If there ever was a case for "less is more," Trains would be a prime example. Little happens here, and what does, happens in the lowest-key imaginable. Yet the director Jiri Menzel does not indulge in academic posturing here; it's a coherent short story of a film, modest to a fault, with black-and-white photography anything but flashy, but done as exquisitely as a piece of sushi by a good Japanese chef. At the same time (unlike Life is Beautiful, which sought to win you over with brilliant artifice) it has a perfectly natural feel to it.
Milos, the "hero" of the film, is played by Václav Neckár, who has full lips and a pair of eyes that brim with melancholic longing. Milos takes a job as a trainee railroad dispatcher, where he is guaranteed a modest income, a dashing uniform, and long hours of idleness. It is a family tradition: his father was a conductor, who retired at 48 and now spends long hours in stupor on the couch. (Amazing what technology does! Nowadays Milos’s father would merge with his remote control, an easy target of social derision; but in TV-less Czechoslovakia in ’44, people like him were allowed to look almost philosophic.)
Boy-meets-girl, boy-has-premature-ejaculation, boy-finds-woman… the plot revolves around Milos’s attempts to lose his virginity, and halfway through opens up a parallel track of the guerrillas’ attempt to blow up one of those "closely watched" trains that carry ammo to the German army. The story is as old as the world, and, though some might find the ending a surprise (all right, I won’t tell), it is in fact perfectly logical and seemlessly connected to the plot.
Czech directors excel in creating a clever organic mix of attitudes. (In Kolya, this mix was covered with sentimental varnish; Trains feels more authentic). Superficially, Closely Watched Trains is cynical; until the very end, its supporting characters are the kind who stand on the sidelines of any parade and jeer, rather than march or applaud. Even a German official, played with farcical flair by veteran actor Vlastimil Brodsky, calls them "sneering idiots." No wonder: the French literary heroes may be D’Artagnan, but his Czech counterpart is the Good Soldier Schweik, who will never hesitate to choose a good Pilzen lager and a helping of shpikaczky, the national Czech dish, over fighting for any flag. Being a small country means submitting to your big neighbor, be it Russia or Germany, but it also means that no Czech war film can conceivably be as operatic as Saving Private Ryan. But ultimately Closely Watched Trains turns out to be sweet (though not sugary) and romantic. But in a war, it’s hard to be a romantic.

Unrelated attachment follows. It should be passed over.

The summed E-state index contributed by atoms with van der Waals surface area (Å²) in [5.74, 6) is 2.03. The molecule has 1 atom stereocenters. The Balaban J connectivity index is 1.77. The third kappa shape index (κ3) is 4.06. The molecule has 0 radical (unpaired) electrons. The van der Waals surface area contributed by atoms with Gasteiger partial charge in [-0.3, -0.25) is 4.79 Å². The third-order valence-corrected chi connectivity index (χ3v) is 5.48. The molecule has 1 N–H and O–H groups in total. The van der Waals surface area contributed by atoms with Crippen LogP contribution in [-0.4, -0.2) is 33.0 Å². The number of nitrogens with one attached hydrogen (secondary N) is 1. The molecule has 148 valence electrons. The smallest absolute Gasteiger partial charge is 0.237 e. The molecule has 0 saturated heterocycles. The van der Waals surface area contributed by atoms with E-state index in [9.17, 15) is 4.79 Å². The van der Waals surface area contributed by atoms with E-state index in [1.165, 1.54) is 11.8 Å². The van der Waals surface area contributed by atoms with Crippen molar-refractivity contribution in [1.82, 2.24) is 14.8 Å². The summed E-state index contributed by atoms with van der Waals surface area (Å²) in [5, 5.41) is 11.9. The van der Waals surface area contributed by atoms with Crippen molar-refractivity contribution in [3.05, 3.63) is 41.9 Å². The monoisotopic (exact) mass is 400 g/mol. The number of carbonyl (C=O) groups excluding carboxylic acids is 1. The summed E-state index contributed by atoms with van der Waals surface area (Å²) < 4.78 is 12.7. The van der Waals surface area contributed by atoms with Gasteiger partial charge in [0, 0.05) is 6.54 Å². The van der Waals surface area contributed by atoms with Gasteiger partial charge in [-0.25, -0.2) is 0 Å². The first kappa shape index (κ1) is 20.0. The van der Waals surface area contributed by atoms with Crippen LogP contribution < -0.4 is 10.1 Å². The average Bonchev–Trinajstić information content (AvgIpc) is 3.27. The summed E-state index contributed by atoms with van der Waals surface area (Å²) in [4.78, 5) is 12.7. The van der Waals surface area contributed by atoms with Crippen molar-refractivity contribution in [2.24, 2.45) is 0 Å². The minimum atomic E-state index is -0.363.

The Shop on Main Street, the other Czech DVD release from Criterion (they both won Oscars as Best Foreign Films), is a more traditional effort – well, technically it came out in 1965, before the Spring. The exposition that takes place in a Slovak village in ’44 is lengthy and leisurely and abounds in realistic detail. The "hero," Tono Brtko (Jozef Kroner) is another "little" man who ekes out a living as a carpenter. He is mercilessly nagged by his wife, who demands that he ask his brother-in-law, a Gardista (local proto-Fascist policeman), for a better job. Brtko is an older version of Milos – a man thoroughly broken by life, a man who would rather drink and vent frustration than fight.
Not in a war, Tono. Soon, the orders are blared: the Jews are to line up on the main square, right outside the store, and to be put on the "transports." Anyone who hides a Jew will be executed. Mrs. Lautman has no idea what is going on. What do you do, Tono? Abruptly, black comedy changes into the blackest of dramas.
The film came out long before the Holocaust was co-opted by the film industry, in a country where the wounds of Stalinism were still raw, so it is less a Holocaust drama than a reflection on moral choices. It is as conventional and stage-y as Arthur Miller, but the unbearable mix of sadness and cruelty in Tono’s drunken eyes as he struggles to reach for a spark of humanity in his lost soul make it all worthwhile.
Closely Watched Trains and The Shop on Main Street are now available on DVD from The Criterion Collection. Both films are presented in a new digital transfers. And both DVDs include original U.S. theatrical trailers and new subtitles with improved English translation. Suggested retail price: $29.95 each. For more information, check out Criterion Collection Web site.